In 1964 when I entered high school, one of the requirements for graduation was to take a foreign language. A discussion ensued within the family as to what my language selection should be. Should it be German because of my German “mother,” should it be French, because somewhere in the back of my mind there was something French I thought I was remembering, or should it be Latin. We decided upon Latin because of my interest in the sciences. It was felt with my interest in the sciences, Latin would be the better choice. In hindsight, my parents should have encouraged me to take French—I would have had better use of the French language than the Latin I never used after high school. Unfortunately, I didn’t know about my French heritage at the time.
As part of my studies, I decided to join Jr. ROTC (Reserve Officer Training Corps.) This was during the Vietnam era and students in ROTC were looked down upon. During that time, students in ROTC belonged to “Royal Order of Tricycle Cops” or “Rotten Old Tin Cans” as some students liked to call us. In 10th grade, I was on the drill team. In 11th grade I was on the color guard—we lost in the citywide competition by 1/10th of a point. In 12th grade, I was on the ROTC rifle team. We had an armory and a rifle range in the school and during lunch and after school, I was usually at the rifle range practicing for competition. Of course, there would be no facilities like this in today’s school. It was a different time when nobody thought of going into a school to shoot up the place.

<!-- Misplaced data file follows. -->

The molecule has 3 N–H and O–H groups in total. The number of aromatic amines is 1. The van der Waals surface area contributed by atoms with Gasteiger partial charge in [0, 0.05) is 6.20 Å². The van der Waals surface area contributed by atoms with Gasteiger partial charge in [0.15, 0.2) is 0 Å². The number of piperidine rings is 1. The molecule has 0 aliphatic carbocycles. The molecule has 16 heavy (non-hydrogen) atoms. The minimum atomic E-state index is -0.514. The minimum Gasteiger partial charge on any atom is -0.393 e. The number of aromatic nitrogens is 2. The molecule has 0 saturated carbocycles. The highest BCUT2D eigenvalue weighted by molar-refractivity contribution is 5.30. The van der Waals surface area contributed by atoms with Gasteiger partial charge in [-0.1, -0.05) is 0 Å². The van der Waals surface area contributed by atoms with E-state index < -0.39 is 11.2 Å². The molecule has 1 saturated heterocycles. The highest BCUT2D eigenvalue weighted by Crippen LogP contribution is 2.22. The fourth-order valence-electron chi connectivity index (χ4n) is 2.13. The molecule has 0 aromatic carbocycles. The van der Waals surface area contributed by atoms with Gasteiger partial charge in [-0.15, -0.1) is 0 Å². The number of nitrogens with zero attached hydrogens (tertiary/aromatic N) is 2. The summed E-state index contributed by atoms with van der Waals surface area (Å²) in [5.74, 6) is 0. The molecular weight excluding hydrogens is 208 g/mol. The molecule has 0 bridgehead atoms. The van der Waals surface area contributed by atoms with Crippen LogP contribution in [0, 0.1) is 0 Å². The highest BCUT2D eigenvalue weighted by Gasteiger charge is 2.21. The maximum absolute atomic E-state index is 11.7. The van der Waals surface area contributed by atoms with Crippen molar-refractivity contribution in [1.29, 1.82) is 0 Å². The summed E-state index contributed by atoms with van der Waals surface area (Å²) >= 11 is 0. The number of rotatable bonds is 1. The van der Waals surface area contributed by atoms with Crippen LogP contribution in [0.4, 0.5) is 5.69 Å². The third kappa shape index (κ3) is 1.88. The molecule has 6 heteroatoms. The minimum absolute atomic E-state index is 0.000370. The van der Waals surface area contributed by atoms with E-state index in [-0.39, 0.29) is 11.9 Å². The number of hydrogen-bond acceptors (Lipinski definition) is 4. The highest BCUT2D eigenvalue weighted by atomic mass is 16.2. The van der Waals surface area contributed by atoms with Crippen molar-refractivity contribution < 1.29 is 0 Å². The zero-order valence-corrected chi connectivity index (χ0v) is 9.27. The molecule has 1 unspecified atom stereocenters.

Being in ROTC, we would have our annual ball at one of the local high-end centers such as the International Room of the El Cortez Hotel. In 1965 this would have been my first formal outing. Afterward, I wrote to my grandmother, Addie Mae, the following letter:
14 March 1965
Thank you so much for the two books on the history of the world. I sure could use them.
Right now we are studying about the religious reformation and the intellectual revolution.
Last Saturday, March 6, we had our annual R.O.T.C. Ball I really had a swinging time. Thank you again for the wonderful books.